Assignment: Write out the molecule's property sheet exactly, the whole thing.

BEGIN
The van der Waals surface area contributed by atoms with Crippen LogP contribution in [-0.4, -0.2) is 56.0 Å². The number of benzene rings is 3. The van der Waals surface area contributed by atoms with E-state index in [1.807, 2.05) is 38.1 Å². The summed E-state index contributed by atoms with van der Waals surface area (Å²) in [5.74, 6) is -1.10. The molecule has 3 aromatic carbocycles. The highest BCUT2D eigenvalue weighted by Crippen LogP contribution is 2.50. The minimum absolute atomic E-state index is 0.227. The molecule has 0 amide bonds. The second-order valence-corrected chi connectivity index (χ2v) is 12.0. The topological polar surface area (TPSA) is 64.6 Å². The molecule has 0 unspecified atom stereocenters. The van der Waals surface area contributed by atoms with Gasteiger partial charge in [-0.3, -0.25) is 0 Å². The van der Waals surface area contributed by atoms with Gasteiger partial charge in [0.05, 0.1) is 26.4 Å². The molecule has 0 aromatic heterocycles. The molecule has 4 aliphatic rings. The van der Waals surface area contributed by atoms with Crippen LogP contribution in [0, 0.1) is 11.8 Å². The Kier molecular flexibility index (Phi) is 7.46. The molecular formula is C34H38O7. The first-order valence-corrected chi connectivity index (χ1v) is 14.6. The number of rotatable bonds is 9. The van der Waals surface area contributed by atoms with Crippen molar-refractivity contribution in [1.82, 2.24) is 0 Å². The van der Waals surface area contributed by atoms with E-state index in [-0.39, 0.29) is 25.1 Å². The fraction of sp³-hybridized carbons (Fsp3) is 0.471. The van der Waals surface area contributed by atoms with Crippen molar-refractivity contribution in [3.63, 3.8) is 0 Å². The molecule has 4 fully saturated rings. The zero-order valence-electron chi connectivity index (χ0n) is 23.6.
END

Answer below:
The van der Waals surface area contributed by atoms with Crippen LogP contribution in [-0.4, -0.2) is 56.0 Å². The number of benzene rings is 3. The van der Waals surface area contributed by atoms with E-state index in [1.807, 2.05) is 38.1 Å². The summed E-state index contributed by atoms with van der Waals surface area (Å²) in [5.74, 6) is -1.10. The molecule has 3 aromatic carbocycles. The highest BCUT2D eigenvalue weighted by Crippen LogP contribution is 2.50. The minimum absolute atomic E-state index is 0.227. The molecule has 0 amide bonds. The second-order valence-corrected chi connectivity index (χ2v) is 12.0. The topological polar surface area (TPSA) is 64.6 Å². The molecule has 0 unspecified atom stereocenters. The van der Waals surface area contributed by atoms with Gasteiger partial charge in [-0.3, -0.25) is 0 Å². The van der Waals surface area contributed by atoms with Gasteiger partial charge in [0.05, 0.1) is 26.4 Å². The molecule has 0 aromatic heterocycles. The molecule has 4 aliphatic rings. The van der Waals surface area contributed by atoms with Crippen LogP contribution in [0, 0.1) is 11.8 Å². The Kier molecular flexibility index (Phi) is 7.46. The molecular formula is C34H38O7. The first-order valence-corrected chi connectivity index (χ1v) is 14.6. The number of rotatable bonds is 9. The van der Waals surface area contributed by atoms with Crippen molar-refractivity contribution in [1.82, 2.24) is 0 Å². The van der Waals surface area contributed by atoms with E-state index in [-0.39, 0.29) is 25.1 Å². The fraction of sp³-hybridized carbons (Fsp3) is 0.471. The van der Waals surface area contributed by atoms with Crippen molar-refractivity contribution in [3.63, 3.8) is 0 Å². The molecule has 4 fully saturated rings. The zero-order valence-electron chi connectivity index (χ0n) is 23.6.